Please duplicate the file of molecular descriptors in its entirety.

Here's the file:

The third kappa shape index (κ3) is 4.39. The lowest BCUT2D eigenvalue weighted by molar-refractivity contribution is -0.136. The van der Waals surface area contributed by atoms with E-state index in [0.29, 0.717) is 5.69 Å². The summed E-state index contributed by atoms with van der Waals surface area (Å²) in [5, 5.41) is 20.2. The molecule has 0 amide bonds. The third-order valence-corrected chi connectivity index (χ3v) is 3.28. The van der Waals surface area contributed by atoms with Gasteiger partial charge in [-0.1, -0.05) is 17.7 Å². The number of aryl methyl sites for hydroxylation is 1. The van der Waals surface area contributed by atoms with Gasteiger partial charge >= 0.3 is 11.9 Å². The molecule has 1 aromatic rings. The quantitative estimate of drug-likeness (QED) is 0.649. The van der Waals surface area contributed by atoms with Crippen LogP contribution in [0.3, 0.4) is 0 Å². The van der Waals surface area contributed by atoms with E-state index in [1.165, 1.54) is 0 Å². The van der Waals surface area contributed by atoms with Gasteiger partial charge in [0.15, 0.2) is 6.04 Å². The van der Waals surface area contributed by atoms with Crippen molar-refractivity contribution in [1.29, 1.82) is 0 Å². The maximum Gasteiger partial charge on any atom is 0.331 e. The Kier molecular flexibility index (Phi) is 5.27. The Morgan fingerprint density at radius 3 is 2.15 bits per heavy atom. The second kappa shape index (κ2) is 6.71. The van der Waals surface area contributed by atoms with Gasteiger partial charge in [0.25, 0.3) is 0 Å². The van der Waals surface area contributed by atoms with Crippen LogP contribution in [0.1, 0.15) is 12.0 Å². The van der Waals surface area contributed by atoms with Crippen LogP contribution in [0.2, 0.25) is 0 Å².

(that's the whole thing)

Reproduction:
The third kappa shape index (κ3) is 4.39. The lowest BCUT2D eigenvalue weighted by molar-refractivity contribution is -0.136. The van der Waals surface area contributed by atoms with E-state index in [0.29, 0.717) is 5.69 Å². The summed E-state index contributed by atoms with van der Waals surface area (Å²) in [5, 5.41) is 20.2. The molecule has 0 amide bonds. The third-order valence-corrected chi connectivity index (χ3v) is 3.28. The van der Waals surface area contributed by atoms with Gasteiger partial charge in [-0.1, -0.05) is 17.7 Å². The number of aryl methyl sites for hydroxylation is 1. The van der Waals surface area contributed by atoms with Gasteiger partial charge >= 0.3 is 11.9 Å². The molecule has 1 aromatic rings. The quantitative estimate of drug-likeness (QED) is 0.649. The van der Waals surface area contributed by atoms with Crippen LogP contribution in [0.3, 0.4) is 0 Å². The van der Waals surface area contributed by atoms with E-state index in [1.165, 1.54) is 0 Å². The van der Waals surface area contributed by atoms with Gasteiger partial charge in [0.15, 0.2) is 6.04 Å². The van der Waals surface area contributed by atoms with Crippen molar-refractivity contribution in [1.29, 1.82) is 0 Å². The maximum Gasteiger partial charge on any atom is 0.331 e. The Kier molecular flexibility index (Phi) is 5.27. The Morgan fingerprint density at radius 3 is 2.15 bits per heavy atom. The second kappa shape index (κ2) is 6.71. The van der Waals surface area contributed by atoms with Gasteiger partial charge in [0.25, 0.3) is 0 Å². The van der Waals surface area contributed by atoms with Crippen LogP contribution in [0.1, 0.15) is 12.0 Å². The van der Waals surface area contributed by atoms with Crippen LogP contribution in [0.2, 0.25) is 0 Å².